Stan

Some Slaves Not Resurrected

In 1858 Ellen G. White wrote that "the slave master would have to answer for the soul of his slave whom he has kept in ignorance. . . . God cannot take the slave to heaven, who has been kept in ignorance and degradation, knowing nothing of God, or the Bible, fearing nothing but his master's lash, and not holding so elevated a position as his master's brute beasts. But He does the best thing for him that a compassionate God can do. He lets him be as though he had not been." [1]

However, a few pages later she reported that she "saw the pious slave rise [in the resurrection] in triumph and victory." [2] In many places she referred to the terrible conditions imposed on slaves in the South, treated "as though they were beasts." [3] Nevertheless, she was equally emphatic that "many of the slaves had noble minds." [4]

In these statements Ellen White was distinguishing between the "pious" slave and the "ignorant" slave who knows "nothing of God." Regarding the latter, she stated with prophetic insight that the most compassionate act for a just God would be to let such slaves remain in their graves, not to be resurrected for judgment.

Some object to this statement because the Bible says that "all who are in the graves will . . . come forth" (John 5:28, 29). A few chapters later, John quoted Jesus: "And I, if I am lifted up from the earth, will draw all peoples to Myself" (John 12:32). Here we have two examples among many where Bible writers used all-inclusive language but with very definite restrictions. No one but Universalists argue that everyone, sooner or later, will be redeemed, regardless of character or desire. Not all people will be drawn to Jesus because not all are willing to be drawn!

Another example of a general, all-inclusive statement is John the Revelator's description of the Second Advent: ". . . every slave and every free man, hid themselves in the caves and in the rocks of the mountains, and said to the mountains and rocks, 'Fall on us and hide us from the face of Him who sits on the throne'" (Rev. 6:15, 16). Obviously, not all slaves and not all free men are going to be lost!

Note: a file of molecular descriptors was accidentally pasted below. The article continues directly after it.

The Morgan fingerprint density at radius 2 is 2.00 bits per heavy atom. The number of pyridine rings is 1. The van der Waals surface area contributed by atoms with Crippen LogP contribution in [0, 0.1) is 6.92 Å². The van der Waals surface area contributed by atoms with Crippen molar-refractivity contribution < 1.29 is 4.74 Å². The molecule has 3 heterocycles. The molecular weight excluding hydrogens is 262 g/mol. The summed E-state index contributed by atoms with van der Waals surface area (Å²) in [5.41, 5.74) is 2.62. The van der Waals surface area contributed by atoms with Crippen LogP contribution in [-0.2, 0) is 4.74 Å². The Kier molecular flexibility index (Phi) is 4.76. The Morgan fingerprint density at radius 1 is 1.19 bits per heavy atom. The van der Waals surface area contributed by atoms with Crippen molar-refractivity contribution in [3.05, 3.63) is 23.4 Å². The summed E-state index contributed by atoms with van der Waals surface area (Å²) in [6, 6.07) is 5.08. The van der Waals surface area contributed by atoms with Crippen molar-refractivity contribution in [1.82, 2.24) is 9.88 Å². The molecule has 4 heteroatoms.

Prophets, as well as everyone else, use inclusive language at times, and most people understand the implied restrictions. The next question is, How does God deal with those who are neither among those "who have done good," or "those who have done evil" (John 5:29)? The best we can do is to join Abraham, the father of the faithful, and believe with confidence: "Shall not the Judge of all the earth do right?" (Gen. 18:25).

Notes

[1] Spiritual Gifts, vol. 1, p. 193 (Early Writings, p. 276).

[2] Ibid., p. 206 (Early Writings, p. 286).

[3] Review and Herald, Dec. 17, 1895.

[4] Ibid.

[Adapted from Herbert E. Douglass, Messenger of the Lord: the Prophetic Ministry of Ellen G. White (Nampa, Idaho: Pacific Press Publishing Association, 1998), pp. 489, 490.]

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As a universalist (the normative view in historic Jewish thought), I can see that the purpose of the lake of fire is to purify the wicked of their wickedness, but clearly it has other purposes as well, not the least of which is compassion for victims --unrepentant perpetrators must be severely punished in proportion to their crimes. However, in the case of criminals (whether slave or non-slave) whose actions were the result of poor upbringing and thus reduced mental capacity, punishment would be pointless and immoral. No need to burn sin  out of them. Simply let the wickedness in them be as though it had never been, restoring the soul to its original perfection without any trial by fire.

Stan and GayatfootofCross like this

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Hi Stan,

I think your heading is misleading:

There is only one criteria for exclusion from heaven.  Will you live with God under His guidance?  Therefore the "slaves" Sis White refers to are those who reject Him.  She does not say that they will not be resurrected, for all who have ever lived will come up in one of the two resurrections, there are no exceptions!  "As though they were beasts" does not exclude them, for there will be beasts in the new world.  "The lion with the lamb" etc.  Are they not resurrected as God's creatures? 

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~~But He does the best thing for him that a compassionate God can do. He lets him be as though he had not been."~~

 

What is it exactly that is not crystal clear about these words RonP?

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